Monday Scramble: Xander rules and rules take center stage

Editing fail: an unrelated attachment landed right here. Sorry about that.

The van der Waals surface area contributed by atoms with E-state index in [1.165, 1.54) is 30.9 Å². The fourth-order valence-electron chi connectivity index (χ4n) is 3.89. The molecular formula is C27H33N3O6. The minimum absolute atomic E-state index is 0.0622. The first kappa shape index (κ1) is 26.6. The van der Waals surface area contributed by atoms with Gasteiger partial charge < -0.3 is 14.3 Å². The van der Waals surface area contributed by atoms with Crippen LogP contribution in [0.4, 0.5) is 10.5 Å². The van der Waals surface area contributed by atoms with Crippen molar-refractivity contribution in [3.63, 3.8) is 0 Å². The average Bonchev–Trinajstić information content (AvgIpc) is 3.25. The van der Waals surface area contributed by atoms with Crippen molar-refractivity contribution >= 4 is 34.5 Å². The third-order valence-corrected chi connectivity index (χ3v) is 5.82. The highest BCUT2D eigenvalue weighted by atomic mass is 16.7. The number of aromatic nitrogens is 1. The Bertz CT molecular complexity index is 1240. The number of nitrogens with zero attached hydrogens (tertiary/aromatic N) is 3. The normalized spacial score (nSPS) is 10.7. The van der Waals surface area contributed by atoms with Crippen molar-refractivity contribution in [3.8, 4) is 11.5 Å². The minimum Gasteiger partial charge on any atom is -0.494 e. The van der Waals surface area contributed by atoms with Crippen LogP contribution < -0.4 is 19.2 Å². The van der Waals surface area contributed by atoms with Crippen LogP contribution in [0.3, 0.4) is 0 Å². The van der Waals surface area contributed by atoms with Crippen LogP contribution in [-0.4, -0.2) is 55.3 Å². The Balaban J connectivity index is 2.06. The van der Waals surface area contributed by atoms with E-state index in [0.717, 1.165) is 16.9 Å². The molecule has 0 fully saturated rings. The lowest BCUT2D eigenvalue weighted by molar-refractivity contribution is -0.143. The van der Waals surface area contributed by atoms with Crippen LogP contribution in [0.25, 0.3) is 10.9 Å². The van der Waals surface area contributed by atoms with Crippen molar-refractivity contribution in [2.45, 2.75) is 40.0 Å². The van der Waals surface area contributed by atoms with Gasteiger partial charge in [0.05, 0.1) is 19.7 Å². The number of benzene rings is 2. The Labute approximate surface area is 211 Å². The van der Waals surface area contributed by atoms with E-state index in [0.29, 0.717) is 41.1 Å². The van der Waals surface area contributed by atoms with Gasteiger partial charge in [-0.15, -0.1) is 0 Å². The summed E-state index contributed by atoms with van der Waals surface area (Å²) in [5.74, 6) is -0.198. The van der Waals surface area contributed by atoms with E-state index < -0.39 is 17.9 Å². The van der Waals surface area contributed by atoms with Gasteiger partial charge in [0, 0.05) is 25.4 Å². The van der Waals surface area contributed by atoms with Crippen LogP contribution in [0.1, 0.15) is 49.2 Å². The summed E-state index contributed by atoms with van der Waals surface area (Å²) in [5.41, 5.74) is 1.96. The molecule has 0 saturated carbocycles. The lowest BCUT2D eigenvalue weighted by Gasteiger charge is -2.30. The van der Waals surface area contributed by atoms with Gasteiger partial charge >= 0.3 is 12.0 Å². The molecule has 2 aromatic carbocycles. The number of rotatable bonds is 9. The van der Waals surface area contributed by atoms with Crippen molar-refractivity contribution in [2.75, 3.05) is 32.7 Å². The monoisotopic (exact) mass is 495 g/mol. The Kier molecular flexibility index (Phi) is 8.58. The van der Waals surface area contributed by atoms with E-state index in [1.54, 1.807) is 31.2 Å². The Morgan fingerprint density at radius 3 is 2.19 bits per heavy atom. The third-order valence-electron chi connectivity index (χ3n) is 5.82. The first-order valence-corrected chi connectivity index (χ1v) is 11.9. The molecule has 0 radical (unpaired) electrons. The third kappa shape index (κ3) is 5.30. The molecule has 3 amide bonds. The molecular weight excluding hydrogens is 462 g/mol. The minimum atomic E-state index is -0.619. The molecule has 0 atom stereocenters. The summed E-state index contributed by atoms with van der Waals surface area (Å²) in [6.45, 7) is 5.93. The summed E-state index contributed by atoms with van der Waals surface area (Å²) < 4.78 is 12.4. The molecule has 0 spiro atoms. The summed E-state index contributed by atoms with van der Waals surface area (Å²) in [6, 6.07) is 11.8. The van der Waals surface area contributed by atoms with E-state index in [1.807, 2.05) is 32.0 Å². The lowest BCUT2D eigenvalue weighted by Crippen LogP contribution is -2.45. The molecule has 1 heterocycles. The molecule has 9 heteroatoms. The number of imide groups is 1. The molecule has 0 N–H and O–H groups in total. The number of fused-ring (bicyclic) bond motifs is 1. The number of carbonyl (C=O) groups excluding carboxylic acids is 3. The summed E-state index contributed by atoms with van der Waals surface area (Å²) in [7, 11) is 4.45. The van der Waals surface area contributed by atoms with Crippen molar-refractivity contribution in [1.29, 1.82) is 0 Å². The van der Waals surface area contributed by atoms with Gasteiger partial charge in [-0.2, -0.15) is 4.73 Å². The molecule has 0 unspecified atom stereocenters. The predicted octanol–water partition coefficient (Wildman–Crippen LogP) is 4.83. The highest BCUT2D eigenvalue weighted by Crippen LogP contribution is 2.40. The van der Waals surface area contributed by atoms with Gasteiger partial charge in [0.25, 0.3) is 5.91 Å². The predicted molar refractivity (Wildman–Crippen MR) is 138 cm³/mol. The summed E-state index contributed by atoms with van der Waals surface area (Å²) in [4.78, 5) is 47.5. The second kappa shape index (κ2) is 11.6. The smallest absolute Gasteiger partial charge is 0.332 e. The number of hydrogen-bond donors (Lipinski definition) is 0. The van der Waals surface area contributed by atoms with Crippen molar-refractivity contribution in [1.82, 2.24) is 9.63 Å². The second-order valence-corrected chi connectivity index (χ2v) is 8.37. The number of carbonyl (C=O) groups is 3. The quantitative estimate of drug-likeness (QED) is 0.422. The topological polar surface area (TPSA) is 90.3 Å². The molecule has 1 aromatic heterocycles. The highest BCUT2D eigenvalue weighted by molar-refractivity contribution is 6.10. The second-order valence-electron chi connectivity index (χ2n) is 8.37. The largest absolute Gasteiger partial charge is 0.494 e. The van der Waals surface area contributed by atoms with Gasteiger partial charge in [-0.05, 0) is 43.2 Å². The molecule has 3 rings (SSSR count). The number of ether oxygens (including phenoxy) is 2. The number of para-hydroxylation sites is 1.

first_imgXander Schauffele demands our attention, Rory McIlroy blows another Sunday, Bryson DeChambeau challenges the Rules of Golf, Cody Blick finds his long-lost clubs and more in this week’s 2019-opening edition of Monday Scramble: Don’t mistake Xander Schauffele’s quiet demeanor for him being overlooked or underrated. No longer should we sell short this talent. With a blistering, 11-under 62 in the final round at Kapalua, Schauffele overtook a game Gary Woodland to win for the second time this season, and for the fourth time in his ascendant career. The 25-year-old – a once-forgotten part of the heralded high school class of 2011 – is now all the way up to No. 6 in the world rankings, ahead of some boldfaced names like Jon Rahm and Rory McIlroy and Rickie Fowler. Three of Schauffele’s four wins have come against limited fields – Tour Championship, WGC-HSBC Champions, Tournament of Champions – but all of those feature elite competition. Just like the rest of the world’s best, he’s now a legitimate threat every time he tees it up.    Your browser does not support iframes. 1. And to think: Schauffele’s course-record-tying round began with a bogey. But beginning on the third hole, he played almost perfect golf to the house, including a couple of hole-outs for eagle (on Nos. 9 and 12) to chase down Woodland. Once again Schauffele showed a flair for the dramatic. On No. 17, the toughest hole on the course, he pured an iron to 9 feet for the first birdie all day. (Woodland would soon match.) And on the home hole, Schauffele striped a 273-yard fairway wood to 12 feet, the go-ahead birdie proving to be the difference, as he finished at 23-under 269. 2. What makes Schauffele tick? Because he has as many Tour wins (four) in 61 Tour starts as Rickie Fowler has managed in 218 events. Schauffele doesn’t wow with statistics: He’s not a bomber, ranking only 34th on Tour in clubhead speed last year. He’s not particularly sharp around the greens, either, ranking 113th in that strokes-gained category. He was only 66th in the all-around statistic. But all he does is win. That suggests that he’s comfortable with his swing and impervious to final-round pressure. Thus: All four of his wins have come when trailing after 54 holes.   3. Talk about some early-season heartbreak for Woodland. Staked to a three-shot lead, he hit some unbelievably clutch shots, shot a bogey-free 68 and still lost by one. He’s now 0-for-7 converting a 54-hole stroke-play lead on Tour. Though he waved at his final 10-footer to force a playoff, it’s hard to overstate just how much better Woodland looks on the greens – a huge credit to the work he’s done with putting guru Phil Kenyon. Now 34, Woodland might finally have matched up a solid putting stroke with his exceptional ball-striking. Your browser does not support iframes. 4. Rory McIlroy had another disappointing Sunday at Kapalua. It’s the sixth time since the beginning of 2016 that the former world No. 1 was first or second heading into the final round of a Tour event. He’s now 0-for-6. He failed to capitalize on any of his mammoth drives for much of the final round, and then he showed himself out with a wayward drive into the bushes on 14, leading to a demoralizing bogey. McIlroy was first in strokes gained: off the tee but never made a putt longer than 12 feet all week. Unfortunately, that’s a familiar refrain. Your browser does not support iframes. 5. It’s easy to see how this went down: In deciding to make a new rule that allowed a player to putt with the flagstick in the hole, the USGA wanted to speed up play for recreational golfers with the belief that there’s no advantage (and it might actually be a disadvantage) to leave in the pin on the greens. Well, Bryson DeChambeau, as he’s wont to do, challenged that notion. And on a situational basis, he’ll leave in the flag not because of any pace-of-play considerations, but because he believes he has a better chance to make the putt. He cited the coefficient of restitution (COR) of a golf ball colliding with a fiberglass flagstick, something the governing bodies admitted that they’d never studied.   Other than players leaving in the stick for tap-ins or long-range putts, the move hasn’t yet caught on (and Justin Thomas went so far as to say that he couldn’t take himself seriously if he kept it in on a tournament-winning putt). But Golf Channel analyst Brandel Chamblee boldly predicted that everyone will be doing it by the end of the year.  Here’s what could happen by the end of 2019: The tours will adopt a local rule to ban leaving the flagstick in; there will be uniformity with the flagstick material to ensure that there’s no advantage; or we’ll have to get used to seeing players putting the flagstick in on 18 at Augusta. It wouldn’t be the first time that the USGA didn’t fully think through a new rule, of course. (Here’s looking at you, anchor ban.) 6. The honeymoon period is (literally) over: Jordan Spieth is ready for 2019. The newly married Spieth was a somewhat surprising commitment to the field list for this week’s Sony Open. He’s played at Waialae each of the past two years (pair of top-18s) because of its positioning on the back-end of the Hawaiian swing. But after two pedestrian appearances in the fall Spieth clearly wanted to get back to work and didn’t want to wait until his usual appearance at Phoenix at the end of the month. There’ll be plenty of attention on how Spieth plays not just at the Sony but for the early portion of ’19. He’s coming off his worst season as a pro.   Your browser does not support iframes. The mysterious case of Cody Blick’s stolen clubs has been solved – well, kind of. You remember Blick – the 25-year-old who, on the eve of the final round of Web.com Tour Q-School, had his clubs swiped from the garage of his rental house. With only a few hours before his tee time, he cobbled together a mismatched set … and then went out and shot a flawless 63 to earn his card for this year. About a month later, those stolen clubs finally surfaced, but only after another bizarre story. Blick’s mom, Carla, received a call from a woman in Arizona who claimed that she’d bought them off a homeless man. Rather than return them for $75, or for free, this “Good Samaritan” instead turned a profit, asking for $300 from the Blick family.   Deal.   Cody Blick likely won’t ever use the clubs again – save for maybe his trusty Scotty Cameron putter, which was still in good shape – but at least the sticks, once they’re disinfected, will forever have a place in his home. This week’s award winners …  Your browser does not support iframes. Under Investigation: Lucy Li. The USGA is looking into the teen phenom’s activities after she appeared in an ad for the Apple Watch. That could be a violation of her amateur status – not that she wasn’t poised to turn pro sometime soon anyway – even though her mother reportedly denied receiving any financial compensation. Stay tuned.  Bad Omen: Rory. He’s now failed to win each of the last seven times he’s been in the final group, he never made a putt longer than 4 feet on Sunday, and his closing 72 was the worst score of anyone in the top 21. Ugh. Shocker (Or Not): Dustin Johnson. Leave it to DJ (who admitted on the eve of the 2019 opener that he hadn’t spent much time reviewing the new rules) to become the first offender of the new year. Of course, he didn’t break a new rule – he played a wrong ball from a penalty area, a two-shot penalty that would have been enforced Dec. 31 and Jan. 1. “That won’t ever happen again,” he said. “I can promise you that.” See, Golfers Are Athletes!: New drop rule. This looks ridiculous, but it’s probably better than the one-inch drop that was originally proposed. Why not a compromise, that players must drop the ball somewhere between shoulder and knee height? Your browser does not support iframes. Uhhh, Awkward: Ariya Jutanugarn’s new caddie. Never mind the strangeness of the world No. 1 dumping her caddie after a successful 2018 in which she swept nearly every season-long award. The fact that she’s now working with a fellow competitor’s fiancé – in this case, ANA Inspiration champion Pernilla Lindberg’s soon-to-be husband, Daniel Taylor – seems too weird to work out. What if Jutanugarn and Lindberg are both in the final group, vying for a major? Legend: Miguel Angel Jimenez. His 55th birthday party looks more fun than any I’ve ever had. Can Only Get Better From Here: Bubba Watson. He finished third-to-last at Kapalua, mostly because of a MIA putter that cost him an incredible 11 1/2 strokes to the field. Blown Fantasy Pick of the Week: Patrick Reed. The 2015 winner at Kapalua also had a solo second (’16) and T-6 (’18). He couldn’t add to that, never posting a round in the 60s to tie for 25th. Sigh.last_img read more